You may not have realized it, but women's voices are a big topic. For women, at least. 

I suppose it may be true. If someone asks me to describe the characters in television comedy "The Big Bang Theory", my natural response would be 'the guy that matches the stereotype of how people think physicists are, the actual physicist, the engineer, the psychologist, the girl who looked a lot better with longer hair and the girl with the squeaky voice.'

See? 16% of my responses were related to female voice. She did better than the Indian guy, I forgot him completely, but whatever her science degree is was completely left out, the voice sticks out.

It seems a lot of women feel that way - even if they have nice voices, they feel squeaky inside. A biologist and her political scientist husband recently cataloged them. It turns out that all they had to do was ask a woman if anyone had ever complained about her voice, and the stories started flowing: too squeaky, it's too loud, it lacks authority, it sounds childish, it's grating or obnoxious or unprofessional.

Credit: NPR

Thus, 'talking while female' may be a thing. I have never had anyone complain about my voice ( per se - I have had my wife complain about me using it, in a 'You should just sit there quietly and look handsome' way) but I bet it can be annoying or obnoxious quite easily and yet no one has ever mentioned it enough that NPR does a story about it.

What were the Big 6 complaints women said they received about their voices? NPR compiled them.

They were:

Too high. Seems obvious, though wouldn't men be penalized more for this? Social scientists will say men are only penalized because it makes them more like women, I suppose. The great thing about social sciences is you can always move the goalposts.

Too child-like. I would think this is the same as number one but maybe NPR regards 6 as some sort of mystical special number, related to Avalon or whatever.

Un-authoritative. Perhaps. I was a San Francisco Giants season ticket holder and I can't tell you when I realized that the stadium broadcaster was female, despite hearing her talk for years. It made little difference and I am not some super-feminist, a weird crackpot blogger at Wired even called me a 'sexist douchebag' for daring to note that a paper written by a social scientist lacked any legitimate methodology. Aside: I was called that because the lead author of the paper turned out to be a woman, which I did not know in before it was pointed out to me, but if a woman says you are a 'sexist douchebag' you have to accept it, or you are #PartOfTheProblem. End Aside. Anyway, it may be that her voice is lower and so my sexist pretenses were squelched and I thought she was a man so it was okay. Or she is just really good at her job so her gender did not matter, but that is probably just crazy talk and some cultural militant in the social sciences will point that out for me.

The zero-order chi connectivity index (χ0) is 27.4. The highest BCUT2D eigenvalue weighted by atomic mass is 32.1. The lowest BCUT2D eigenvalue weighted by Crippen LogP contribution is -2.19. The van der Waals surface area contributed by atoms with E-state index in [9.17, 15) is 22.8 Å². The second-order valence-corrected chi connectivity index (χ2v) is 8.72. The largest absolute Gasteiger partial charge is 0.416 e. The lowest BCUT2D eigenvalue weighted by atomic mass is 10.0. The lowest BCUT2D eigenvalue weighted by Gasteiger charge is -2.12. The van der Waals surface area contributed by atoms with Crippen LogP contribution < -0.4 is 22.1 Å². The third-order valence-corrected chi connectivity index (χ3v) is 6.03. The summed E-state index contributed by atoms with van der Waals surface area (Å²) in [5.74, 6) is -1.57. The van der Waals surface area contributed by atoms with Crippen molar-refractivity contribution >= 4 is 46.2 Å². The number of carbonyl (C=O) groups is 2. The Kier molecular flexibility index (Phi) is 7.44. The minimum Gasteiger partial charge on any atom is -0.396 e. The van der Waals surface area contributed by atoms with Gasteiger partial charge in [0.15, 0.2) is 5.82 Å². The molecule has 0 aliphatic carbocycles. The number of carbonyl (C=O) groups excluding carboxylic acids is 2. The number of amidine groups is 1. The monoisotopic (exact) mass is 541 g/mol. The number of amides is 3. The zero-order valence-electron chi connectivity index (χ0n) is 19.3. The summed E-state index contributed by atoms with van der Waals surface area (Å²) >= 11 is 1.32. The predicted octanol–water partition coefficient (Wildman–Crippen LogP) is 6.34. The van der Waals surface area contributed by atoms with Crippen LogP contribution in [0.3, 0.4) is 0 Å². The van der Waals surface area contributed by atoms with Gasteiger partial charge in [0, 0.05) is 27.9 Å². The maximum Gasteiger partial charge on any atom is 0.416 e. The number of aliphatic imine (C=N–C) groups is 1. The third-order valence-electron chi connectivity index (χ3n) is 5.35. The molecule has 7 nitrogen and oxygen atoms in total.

Vocal fry. I actually had never heard of this one. This is the term for cracks in the lower register. I suppose it is annoying. I can't sing Johnny Cash songs because his voice is too low but I do it anyway, which I bet is annoying to people. However, if my wife tried and her voice creaked I would find it adorkable. Still, women not married to me seem to believe vocal fry is a negative.

Uptalk. This is when you go up in pitch at the end of a sentence and it makes it everything sound like a question. This has to be annoying when anyone does it. Sorry, women, you are not special here.

Voice too low. This seems counter-intuitive. If too high and too child-like is bad, and un-authoritative is bad, how can the opposite of the top 3 still be bad? I am not sure it is. I don't remember anyone saying Lauren Bacall had a lousy voice, her voice was the most famous thing about her. Did you see Kathleen Turner in "Body Heat"? I doubt anyone found her annoying because of her low voice.

It may be that most people like average because most people are average. That is a different sort of psychology altogether and has little to do with gender.